Cocaine is a highly addictive stimulant that can result in an overdose with just one use.  Or, it can lead to a lifelong addiction to the drug. Sadly, cocaine addiction remains a serious problem in the United States, affecting more than one million Americans and their loved ones. If you or someone you know is addicted to cocaine, don’t hesitate to contact Choices Recovery for help. With guidance from Choices’ addiction recovery experts and the aid of the rehab’s innovative treatment programs, you can develop the skills you need to overcome your cocaine addiction and finally begin on the path to recovery.

How is Cocaine Abused?

Cocaine is a powerful stimulant drug that is most often found in powdered form.  It is known as “coke” or “blow,” or as a solidified, rock-like substance known as “crack cocaine.”  Powdered coke is consumed by snorting it or dissolving the powder in water to be injected, Crack cocaine is used by heating the rock crystal in a pipe and inhaling the vapors this process produces. The most dangerous thing about cocaine is that a person can overdose on the first use or anytime thereafter.  Obviously, there is no “safe” way to use the drug. A cocaine overdose occurs when the person uses too much of the drug. This causes a toxic reaction that can result in serious adverse health consequences or death.

How to Recognize a Cocaine Addict

Cocaine has become the drug of choice for individuals looking for a rush of pleasurable feelings, called a “high,” which is a result of changes in the way the brain functions. The intense euphoric feeling users get from cocaine occurs because the drug affects the central nervous system  It increases levels of the neurotransmitter dopamine, which is responsible for regulating feelings of pleasure. Over time, cocaine abuse interrupts the natural process of dopamine production in the brain.  It prevents the chemical from being recycled back into brain cells causing a build-up among nerve cells. As a result, users develop a tolerance to the drug, requiring more and more cocaine to produce those same feelings of euphoria. This possibly leads to a cocaine dependence and addiction. Some common signs of a cocaine addict include:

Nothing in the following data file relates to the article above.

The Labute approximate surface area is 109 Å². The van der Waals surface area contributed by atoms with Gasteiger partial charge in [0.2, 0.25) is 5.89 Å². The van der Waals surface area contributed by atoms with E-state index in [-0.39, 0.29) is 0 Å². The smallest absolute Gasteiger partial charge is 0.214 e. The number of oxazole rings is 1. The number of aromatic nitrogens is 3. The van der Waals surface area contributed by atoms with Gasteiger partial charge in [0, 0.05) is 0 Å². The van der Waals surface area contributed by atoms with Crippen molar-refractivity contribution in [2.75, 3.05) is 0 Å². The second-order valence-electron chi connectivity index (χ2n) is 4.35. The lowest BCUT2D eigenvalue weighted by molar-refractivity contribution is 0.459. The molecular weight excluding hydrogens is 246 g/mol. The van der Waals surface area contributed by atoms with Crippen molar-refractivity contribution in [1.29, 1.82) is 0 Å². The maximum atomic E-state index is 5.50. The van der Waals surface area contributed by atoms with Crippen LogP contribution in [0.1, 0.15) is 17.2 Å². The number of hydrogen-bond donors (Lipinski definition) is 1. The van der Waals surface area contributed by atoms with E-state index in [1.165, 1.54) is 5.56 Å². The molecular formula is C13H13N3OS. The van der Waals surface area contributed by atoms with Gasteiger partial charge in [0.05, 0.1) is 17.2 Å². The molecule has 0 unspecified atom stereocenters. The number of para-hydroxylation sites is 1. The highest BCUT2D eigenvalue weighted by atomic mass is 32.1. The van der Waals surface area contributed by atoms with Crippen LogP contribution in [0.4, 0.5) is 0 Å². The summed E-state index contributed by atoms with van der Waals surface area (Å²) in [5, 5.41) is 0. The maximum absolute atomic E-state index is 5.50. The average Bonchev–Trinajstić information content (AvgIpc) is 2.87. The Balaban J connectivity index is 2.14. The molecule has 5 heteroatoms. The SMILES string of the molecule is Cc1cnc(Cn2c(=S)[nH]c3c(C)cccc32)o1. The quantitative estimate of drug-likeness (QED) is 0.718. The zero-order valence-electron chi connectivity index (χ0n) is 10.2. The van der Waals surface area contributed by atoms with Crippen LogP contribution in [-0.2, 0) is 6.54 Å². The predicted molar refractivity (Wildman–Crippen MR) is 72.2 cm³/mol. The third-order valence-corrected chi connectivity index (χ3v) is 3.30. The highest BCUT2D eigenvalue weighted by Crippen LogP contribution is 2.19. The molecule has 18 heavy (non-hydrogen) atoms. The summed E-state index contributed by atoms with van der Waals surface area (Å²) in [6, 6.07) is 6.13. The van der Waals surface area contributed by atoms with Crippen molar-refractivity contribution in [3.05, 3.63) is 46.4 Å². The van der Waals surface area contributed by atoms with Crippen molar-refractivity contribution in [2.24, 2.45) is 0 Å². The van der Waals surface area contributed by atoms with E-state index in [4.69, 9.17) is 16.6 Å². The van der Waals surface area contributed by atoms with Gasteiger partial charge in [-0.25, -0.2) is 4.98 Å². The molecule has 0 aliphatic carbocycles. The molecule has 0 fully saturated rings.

• Paranoia
  • Panic
  • Euphoria
  • Feelings of superiority
  • Irritability
  • Nosebleeds
  • Depression
  • Fatigue
  • Anxiety
  • Feelings of restlessness
  • Withdrawal symptoms

Long-Term Cocaine Effects

Because the high associated with cocaine use only lasts for a short period of time, people abusing the drug often fall into a binge and crash pattern, where they repeatedly use cocaine to experience those euphoric feelings brought on by the drug, and to avoid the depression, exhaustion and other negative symptoms brought on by a crash. Sadly, frequent cocaine abuse can result in a cocaine addiction, which can have an adverse effect on the individual’s body, mood, and personal relationships. Some possible long-term cocaine effects may include:

  • Increased blood pressure
  • Cardiac arrest
  • Stroke
  • Brain damage
  • Seizures
  • Psychosis
  • Coma
  • Abdominal pain
  • Chronic headaches
  • Tremors
  • Overdose
  • Death

Contact Choices Recovery for Help

According to national statistics, 1.9 million people use cocaine each month, with the highest rate of use occurring among adults 18-25 years of age. Unfortunately, many users don’t realize that cocaine is highly addictive, and by the time they begin to experience adverse cocaine effects, they may already be addicted to the drug. If you or a loved one is facing an addiction to cocaine, the addiction recovery experts at Choices Recovery can help. The founder and CEO of Choices Recovery, Per Wickstrom, struggled with an addiction to cocaine and other drugs for more than 22 years before getting clean and is now committed to helping others do the same. Contact Choices Recovery today at our toll-free number to speak to a certified substance abuse counselor about your addiction.